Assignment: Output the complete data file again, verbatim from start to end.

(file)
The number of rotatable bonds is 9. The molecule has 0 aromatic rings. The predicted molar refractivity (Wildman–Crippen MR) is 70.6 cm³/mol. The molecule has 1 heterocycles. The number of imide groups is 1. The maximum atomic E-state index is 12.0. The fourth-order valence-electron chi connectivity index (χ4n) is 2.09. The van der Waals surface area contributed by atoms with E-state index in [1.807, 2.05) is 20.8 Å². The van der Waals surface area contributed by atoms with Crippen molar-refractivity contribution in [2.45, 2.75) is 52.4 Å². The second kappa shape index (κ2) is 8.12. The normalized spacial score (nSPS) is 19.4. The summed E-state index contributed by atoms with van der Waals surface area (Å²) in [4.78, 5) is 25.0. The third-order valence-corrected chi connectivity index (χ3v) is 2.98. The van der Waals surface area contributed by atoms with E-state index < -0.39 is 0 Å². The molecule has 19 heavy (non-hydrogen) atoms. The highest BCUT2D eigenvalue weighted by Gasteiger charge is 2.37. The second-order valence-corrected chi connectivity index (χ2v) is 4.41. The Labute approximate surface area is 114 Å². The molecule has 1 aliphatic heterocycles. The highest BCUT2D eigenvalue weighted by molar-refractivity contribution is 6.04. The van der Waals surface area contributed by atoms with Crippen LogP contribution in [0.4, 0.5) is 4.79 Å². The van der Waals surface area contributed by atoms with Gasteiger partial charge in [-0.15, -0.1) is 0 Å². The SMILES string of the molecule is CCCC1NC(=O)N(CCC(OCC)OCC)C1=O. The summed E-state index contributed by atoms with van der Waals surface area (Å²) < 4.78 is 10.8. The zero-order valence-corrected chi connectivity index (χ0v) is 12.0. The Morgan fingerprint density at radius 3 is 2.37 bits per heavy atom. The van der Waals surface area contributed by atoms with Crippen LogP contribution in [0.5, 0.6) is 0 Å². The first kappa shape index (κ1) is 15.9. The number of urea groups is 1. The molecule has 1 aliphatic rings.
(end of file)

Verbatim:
The number of rotatable bonds is 9. The molecule has 0 aromatic rings. The predicted molar refractivity (Wildman–Crippen MR) is 70.6 cm³/mol. The molecule has 1 heterocycles. The number of imide groups is 1. The maximum atomic E-state index is 12.0. The fourth-order valence-electron chi connectivity index (χ4n) is 2.09. The van der Waals surface area contributed by atoms with E-state index in [1.807, 2.05) is 20.8 Å². The van der Waals surface area contributed by atoms with Crippen molar-refractivity contribution in [2.45, 2.75) is 52.4 Å². The second kappa shape index (κ2) is 8.12. The normalized spacial score (nSPS) is 19.4. The summed E-state index contributed by atoms with van der Waals surface area (Å²) in [4.78, 5) is 25.0. The third-order valence-corrected chi connectivity index (χ3v) is 2.98. The van der Waals surface area contributed by atoms with E-state index < -0.39 is 0 Å². The molecule has 19 heavy (non-hydrogen) atoms. The highest BCUT2D eigenvalue weighted by Gasteiger charge is 2.37. The second-order valence-corrected chi connectivity index (χ2v) is 4.41. The Labute approximate surface area is 114 Å². The molecule has 1 aliphatic heterocycles. The highest BCUT2D eigenvalue weighted by molar-refractivity contribution is 6.04. The van der Waals surface area contributed by atoms with Crippen LogP contribution in [0.4, 0.5) is 4.79 Å². The van der Waals surface area contributed by atoms with Gasteiger partial charge in [-0.15, -0.1) is 0 Å². The SMILES string of the molecule is CCCC1NC(=O)N(CCC(OCC)OCC)C1=O. The summed E-state index contributed by atoms with van der Waals surface area (Å²) < 4.78 is 10.8. The zero-order valence-corrected chi connectivity index (χ0v) is 12.0. The Morgan fingerprint density at radius 3 is 2.37 bits per heavy atom. The van der Waals surface area contributed by atoms with Crippen LogP contribution in [0.5, 0.6) is 0 Å². The first kappa shape index (κ1) is 15.9. The number of urea groups is 1. The molecule has 1 aliphatic rings.